Nerdbaiting – looking at the above picture, do you even need a definition? To me it’s the lowest of the low, exploiting the icons of some nerdy sub-culture to gain that most valuable of currencies in an insecure girl’s treasury: attention!
Dressing up in some slutty version of a famous character’s costume is sure to draw plenty of attention from the socially inept – I picture some mouth-breather looking at the Rd-D2 girls above and thinking “They’re hot, and I’m sure they would be interested in how I think General Akbar’s attack plans were doomed to fail!!” – but the fact is these girls are completely uninterested in the genres they are exploiting – it’s all for the attention.
Now one could claim *any* girl posing in costume is nerdbaiting – pin-up posters from the ’50s for example – and they wouldn’t be terribly off, but there is something more insidious at work here. Vampirella (pictured above) is classic 70′s nerd marketing, but she was used to sell magazines – smart move. Nerdbaiting on the other hand is akin to shooting fish in a barrel – it’s just plain lazy.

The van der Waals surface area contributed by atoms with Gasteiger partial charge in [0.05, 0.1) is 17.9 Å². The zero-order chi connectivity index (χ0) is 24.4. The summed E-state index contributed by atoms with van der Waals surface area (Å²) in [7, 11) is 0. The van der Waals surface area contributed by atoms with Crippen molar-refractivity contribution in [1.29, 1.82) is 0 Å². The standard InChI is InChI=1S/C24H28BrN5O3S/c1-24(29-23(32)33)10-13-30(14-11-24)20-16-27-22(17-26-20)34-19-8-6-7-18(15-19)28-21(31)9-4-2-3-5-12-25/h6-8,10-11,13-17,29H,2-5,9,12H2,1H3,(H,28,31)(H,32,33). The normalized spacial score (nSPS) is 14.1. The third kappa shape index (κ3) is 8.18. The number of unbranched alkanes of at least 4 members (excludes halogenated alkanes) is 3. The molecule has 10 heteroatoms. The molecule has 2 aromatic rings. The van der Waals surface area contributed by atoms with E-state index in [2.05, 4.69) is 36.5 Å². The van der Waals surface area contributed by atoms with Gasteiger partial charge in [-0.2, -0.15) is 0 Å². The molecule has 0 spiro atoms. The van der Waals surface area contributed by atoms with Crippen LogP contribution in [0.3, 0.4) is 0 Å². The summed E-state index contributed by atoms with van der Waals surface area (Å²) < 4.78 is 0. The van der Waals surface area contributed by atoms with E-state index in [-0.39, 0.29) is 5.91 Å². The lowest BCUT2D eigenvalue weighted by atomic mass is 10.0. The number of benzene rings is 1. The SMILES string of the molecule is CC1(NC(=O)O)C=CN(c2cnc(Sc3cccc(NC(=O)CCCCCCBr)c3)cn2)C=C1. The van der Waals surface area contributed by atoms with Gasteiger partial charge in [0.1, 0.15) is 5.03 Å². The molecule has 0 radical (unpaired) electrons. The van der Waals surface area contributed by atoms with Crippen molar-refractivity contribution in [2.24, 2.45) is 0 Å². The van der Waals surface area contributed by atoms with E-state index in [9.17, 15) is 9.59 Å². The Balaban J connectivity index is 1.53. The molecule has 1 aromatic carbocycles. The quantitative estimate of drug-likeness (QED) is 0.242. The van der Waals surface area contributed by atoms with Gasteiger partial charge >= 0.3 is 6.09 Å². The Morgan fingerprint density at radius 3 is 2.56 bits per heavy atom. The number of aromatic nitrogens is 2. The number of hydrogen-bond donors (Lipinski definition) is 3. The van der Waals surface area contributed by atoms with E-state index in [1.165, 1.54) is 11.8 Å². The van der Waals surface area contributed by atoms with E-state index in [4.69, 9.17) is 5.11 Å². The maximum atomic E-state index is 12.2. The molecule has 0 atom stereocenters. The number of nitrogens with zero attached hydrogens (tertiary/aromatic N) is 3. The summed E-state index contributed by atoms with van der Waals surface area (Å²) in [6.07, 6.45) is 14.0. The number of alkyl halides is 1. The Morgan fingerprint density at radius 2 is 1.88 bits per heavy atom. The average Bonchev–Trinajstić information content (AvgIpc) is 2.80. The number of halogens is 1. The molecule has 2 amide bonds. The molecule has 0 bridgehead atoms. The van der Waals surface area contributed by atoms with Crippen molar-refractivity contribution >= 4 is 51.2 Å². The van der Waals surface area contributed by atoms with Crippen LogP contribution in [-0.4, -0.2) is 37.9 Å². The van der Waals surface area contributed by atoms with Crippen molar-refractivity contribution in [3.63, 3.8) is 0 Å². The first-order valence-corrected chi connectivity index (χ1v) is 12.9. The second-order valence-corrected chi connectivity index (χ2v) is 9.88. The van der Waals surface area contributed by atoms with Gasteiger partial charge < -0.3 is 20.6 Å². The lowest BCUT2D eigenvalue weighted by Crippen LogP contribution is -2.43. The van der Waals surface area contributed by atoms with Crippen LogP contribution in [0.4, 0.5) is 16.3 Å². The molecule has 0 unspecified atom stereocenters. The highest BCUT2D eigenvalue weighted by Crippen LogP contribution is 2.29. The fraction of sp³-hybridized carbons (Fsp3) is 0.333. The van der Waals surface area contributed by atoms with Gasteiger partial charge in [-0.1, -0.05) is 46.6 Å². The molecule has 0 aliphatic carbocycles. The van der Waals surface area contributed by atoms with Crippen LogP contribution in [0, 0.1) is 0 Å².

Now everyone knows even an average girl is elevated to near goddess status by simply attending any nerd gathering – by dressing trashy they are guaranteed near unanimous nerd worship… and that’s as pathetic as it sounds. You might say that based on numbers alone *some* hot girls must like this nerdy stuff – and I’d laugh in your face.
Ok sure, chicks like Adrienne Curry are in it for the attention – does anyone actually believe she digs this stuff?!? But maybe you need another example…
A final thought – worse than casual nerdbaiting are those that make a living out of it – Olivia Munn, Adrienne Curry, Terry Hatcher (in the before-days) are all guilty of building fan bases on the faulty premise that they actually like nerdy stuff/are closet nerds… bullshit. Don’t fall for it!
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